7 Factors That Can Influence Your Dog’s Lifespan


No one ever gets a dog and says, “I hope he’ll only live to be six or seven.” On the contrary, most of the time we come home with this adorable little bundle, and we just want him to live forever. We’d even give away some of our own years if doing so would make our babies live longer.

It never works out the way we want it to, though. Usually, a dog is going to live, depending on the breed, an average of 11 or 12 years. Some will live longer, and some will not get nearly enough time. As if any time is really ever enough.

I’ve been very fortunate in that I’ve always had long-lived dogs. I’m not really sure what I’m doing that’s right, but I guess it simply makes sense to continue raising my dogs the way I always have – in other words, it ain’t broke, so I don’t fix it.

Average Lifespan for Dogs

So, what is the average dog’s lifespan?You’ve probably heard the old story that dog years are about equivalent to human years. There’s a little bit of truth in that, but the fact is that it has to do more with breed, age, and size than it does with a simple “multiply by 7” formula.

Just as an example, smaller dogs will almost always live longer than larger dogs. And in the first year of any dog’s life, he’s going to age to about the same extent as a 15-year-old human – that sort of tosses the “one equals seven” equation on its head, doesn’t it?

When you start getting up in years, too, you really see a difference. A small dog, for instance, that is 16 years old, is about the same as a human that is 80 years old. No biggie, right? But if the dog is 16 and of a large breed, his general health is going to be about the same as that of a human who reached the age of 120.

Dog's Lifespan

So, What Influences a Dog’s Lifespan?

There are a number of factors, and they can all work in combination. Let’s take a look at those factors.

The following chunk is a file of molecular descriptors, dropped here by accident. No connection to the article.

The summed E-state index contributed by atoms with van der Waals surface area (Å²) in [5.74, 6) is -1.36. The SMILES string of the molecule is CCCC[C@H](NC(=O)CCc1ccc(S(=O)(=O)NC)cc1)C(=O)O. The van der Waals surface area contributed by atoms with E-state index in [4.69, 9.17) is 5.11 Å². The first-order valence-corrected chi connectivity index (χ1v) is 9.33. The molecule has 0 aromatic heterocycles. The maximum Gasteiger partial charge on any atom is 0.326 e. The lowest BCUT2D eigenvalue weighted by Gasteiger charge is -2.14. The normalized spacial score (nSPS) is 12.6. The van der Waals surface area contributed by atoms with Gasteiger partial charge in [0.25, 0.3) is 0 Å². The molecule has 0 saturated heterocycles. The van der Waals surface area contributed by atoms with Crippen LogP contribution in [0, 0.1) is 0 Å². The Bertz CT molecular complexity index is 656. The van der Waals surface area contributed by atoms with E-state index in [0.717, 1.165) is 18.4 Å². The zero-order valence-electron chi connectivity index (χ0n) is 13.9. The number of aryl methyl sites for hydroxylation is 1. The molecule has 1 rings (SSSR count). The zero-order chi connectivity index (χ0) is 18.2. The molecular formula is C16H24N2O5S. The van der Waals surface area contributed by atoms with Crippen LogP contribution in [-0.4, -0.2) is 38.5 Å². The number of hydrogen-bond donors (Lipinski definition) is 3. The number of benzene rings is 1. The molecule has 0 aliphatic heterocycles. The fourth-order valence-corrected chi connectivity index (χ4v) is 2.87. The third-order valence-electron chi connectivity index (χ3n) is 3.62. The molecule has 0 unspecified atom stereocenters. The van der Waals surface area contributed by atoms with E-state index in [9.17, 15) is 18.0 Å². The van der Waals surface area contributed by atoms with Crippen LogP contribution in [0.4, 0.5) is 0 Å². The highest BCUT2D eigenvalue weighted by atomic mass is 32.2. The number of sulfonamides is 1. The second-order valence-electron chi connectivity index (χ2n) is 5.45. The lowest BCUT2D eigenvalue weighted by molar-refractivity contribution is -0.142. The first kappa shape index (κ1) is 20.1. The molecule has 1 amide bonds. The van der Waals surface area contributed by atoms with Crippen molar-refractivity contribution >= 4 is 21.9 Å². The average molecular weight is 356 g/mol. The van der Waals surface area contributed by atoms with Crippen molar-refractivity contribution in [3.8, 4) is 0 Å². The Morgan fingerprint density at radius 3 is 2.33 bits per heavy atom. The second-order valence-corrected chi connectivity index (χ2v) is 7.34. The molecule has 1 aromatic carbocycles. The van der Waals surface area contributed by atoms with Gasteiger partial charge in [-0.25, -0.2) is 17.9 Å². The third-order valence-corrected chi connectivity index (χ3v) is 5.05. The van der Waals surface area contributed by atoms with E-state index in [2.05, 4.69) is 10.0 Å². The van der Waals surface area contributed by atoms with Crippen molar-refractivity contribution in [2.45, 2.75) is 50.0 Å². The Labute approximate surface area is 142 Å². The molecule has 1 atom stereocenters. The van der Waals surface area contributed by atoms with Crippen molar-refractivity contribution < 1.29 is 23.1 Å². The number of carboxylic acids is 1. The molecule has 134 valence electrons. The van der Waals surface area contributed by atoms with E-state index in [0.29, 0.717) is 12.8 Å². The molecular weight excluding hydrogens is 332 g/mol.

1. Genetics and Breeding

Some dogs, sad to say, simply live longer than others. Some are prone to certain health problems like cancer, hip dysplasia, spinal problems, respiratory issues and more. Sometimes, a good breeder can identify problems that might occur in puppies.Other times, it’s just the luck of the draw. You might not know, until the dog ages, that there’s a problem.

2. Nutrition

This is always a tough topic. I’ve pointed out many times that I’ve never fed any of my dogs anything other than store brand dog food, and I’ve always gotten what would be considered to be “bonus” years.

That said, I do acknowledge that good nutrition is vital. My dogs aren’t show animals. They aren’t athletes. So, I think they do just fine on generic dog food. If you have a dog that’s showing or participating in athletic events, though, you might wish to consider a dog food that’s specially formulated for active dogs. Dogs that don’t get the right nutrition for the right purpose when they’re young can develop problems, like issues with the joints.

By the same token, over-feeding can be just as bad. Nobody wants an obese dog.

Poor nutrition can result in health problems and a shortened lifespan, no matter what end of the spectrum you’re on.

Bad nutrition can also result in problems with the skin and coat. Now, this might not sound all that bad, but the thing is, it causes stress. And unless you’ve been living in a cave, you know that stress is connected with lower life expectancy in humans. I don’t see any reason why we should think that it’s any less harmful for our dogs.